Welch seeks assistance with problem underpass

WELCH, W.Va. — A low underpass in Welch has become a major obstacle for many trying to get in and out of the McDowell County seat over the course of time. The underpass on Lower McDowell Street is often flooded when the Tug Fork River leaves its banks. Even a previously constructed flood wall offers no protection from the highest waters.

The underpass is also an obstacle for large trucks trying to move in and out of the city. The Welch Police Department reports an average of one accident a month in the underpass which blocks traffic anywhere from a few minutes to several hours depending on severity.

Jason Grubb, Business Development Specialist for the City of Welch, said it’s a serious problem.

A conceptual rendering of what city officials hope will be an overpass to replace the underpass in Welch along the river and railroad.

“In any given year we have 12 to 14 times between high water and accidents where it’s impassable on U.S. 16 to get from Welch and the majority of McDowell County to the hospital,” he explained.

However, despite the seriousness of the matter, it’s not one the city can afford to fix. Grubb and other city officials hope the city will qualify for a federal earmark, which has been reinstated in the federal budget making process, to make a change.

“We’re requesting an earmark be put in for a bridge to go over top of the railroad. Instead of an underpass, make it an overpass,” Grubb explained.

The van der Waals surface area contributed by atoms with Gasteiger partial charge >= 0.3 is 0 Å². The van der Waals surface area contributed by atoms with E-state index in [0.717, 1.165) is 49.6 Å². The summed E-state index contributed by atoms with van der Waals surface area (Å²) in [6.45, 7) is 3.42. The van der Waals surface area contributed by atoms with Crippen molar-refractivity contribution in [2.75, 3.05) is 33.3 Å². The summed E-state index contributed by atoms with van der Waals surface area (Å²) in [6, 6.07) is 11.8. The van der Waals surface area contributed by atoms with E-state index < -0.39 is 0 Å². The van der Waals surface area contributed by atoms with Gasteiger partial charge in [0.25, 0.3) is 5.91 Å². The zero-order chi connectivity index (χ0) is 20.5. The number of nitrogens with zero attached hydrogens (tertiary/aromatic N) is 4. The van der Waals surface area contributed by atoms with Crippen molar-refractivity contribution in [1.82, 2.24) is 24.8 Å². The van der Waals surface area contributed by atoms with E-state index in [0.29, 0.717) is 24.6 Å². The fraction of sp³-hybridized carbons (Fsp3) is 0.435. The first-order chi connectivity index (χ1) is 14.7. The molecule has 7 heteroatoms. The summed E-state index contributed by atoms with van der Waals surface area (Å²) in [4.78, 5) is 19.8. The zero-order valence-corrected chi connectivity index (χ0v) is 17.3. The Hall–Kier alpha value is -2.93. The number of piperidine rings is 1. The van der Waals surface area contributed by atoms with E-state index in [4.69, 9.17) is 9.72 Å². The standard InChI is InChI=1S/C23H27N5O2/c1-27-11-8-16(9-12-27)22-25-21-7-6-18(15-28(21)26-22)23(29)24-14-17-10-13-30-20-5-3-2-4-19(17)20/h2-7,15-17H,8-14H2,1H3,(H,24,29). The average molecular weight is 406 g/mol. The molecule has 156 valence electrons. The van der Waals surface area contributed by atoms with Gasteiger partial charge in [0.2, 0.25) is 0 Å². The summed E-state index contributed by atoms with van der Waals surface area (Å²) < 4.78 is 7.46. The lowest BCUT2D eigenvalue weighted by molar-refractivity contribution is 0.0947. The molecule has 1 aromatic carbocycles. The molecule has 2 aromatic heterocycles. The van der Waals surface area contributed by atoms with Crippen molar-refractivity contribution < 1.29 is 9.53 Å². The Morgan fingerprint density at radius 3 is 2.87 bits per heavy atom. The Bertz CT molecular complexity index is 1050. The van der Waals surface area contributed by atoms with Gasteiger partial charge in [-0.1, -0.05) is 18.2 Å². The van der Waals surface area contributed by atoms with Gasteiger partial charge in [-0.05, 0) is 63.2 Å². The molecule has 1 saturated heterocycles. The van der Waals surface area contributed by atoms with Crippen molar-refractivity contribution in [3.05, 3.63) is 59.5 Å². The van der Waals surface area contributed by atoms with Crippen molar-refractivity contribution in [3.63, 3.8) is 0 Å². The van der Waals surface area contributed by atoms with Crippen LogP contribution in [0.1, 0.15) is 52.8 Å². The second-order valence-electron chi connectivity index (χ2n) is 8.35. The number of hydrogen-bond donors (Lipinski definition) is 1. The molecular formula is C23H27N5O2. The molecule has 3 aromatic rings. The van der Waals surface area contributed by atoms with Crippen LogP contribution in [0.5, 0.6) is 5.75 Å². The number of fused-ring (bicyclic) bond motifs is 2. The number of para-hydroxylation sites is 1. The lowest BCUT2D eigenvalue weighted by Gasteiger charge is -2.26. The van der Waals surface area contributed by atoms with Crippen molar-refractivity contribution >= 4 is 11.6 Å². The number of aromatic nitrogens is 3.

City leaders Monday evening provided an opportunity for local residents to come out and take a look at conceptual drawings and get more information on what the city hopes to do.

“We think it would alleviate all the problems from flooding and accidents and would also in the future, as the Coalfields Expressway is built, allow vehicles a little larger carrying commerce on interstate traffic to be able to come into Welch instead of having to go through Bluefield and down U.S. 52 to get on one side of Welch and come down 16 on the Beckley side to get to the other side of Welch,” he explained.

In some cases, trucks must take a two hour detour to go 1/8th of a mile in Welch.

“Our estimate is $6 to $10 Million to build this bridge. Overall that’s not that large a sum of money, but that’s not something we can’t fund. We would absolutely need state and federal assistance to build a bridge like this,” he explained.





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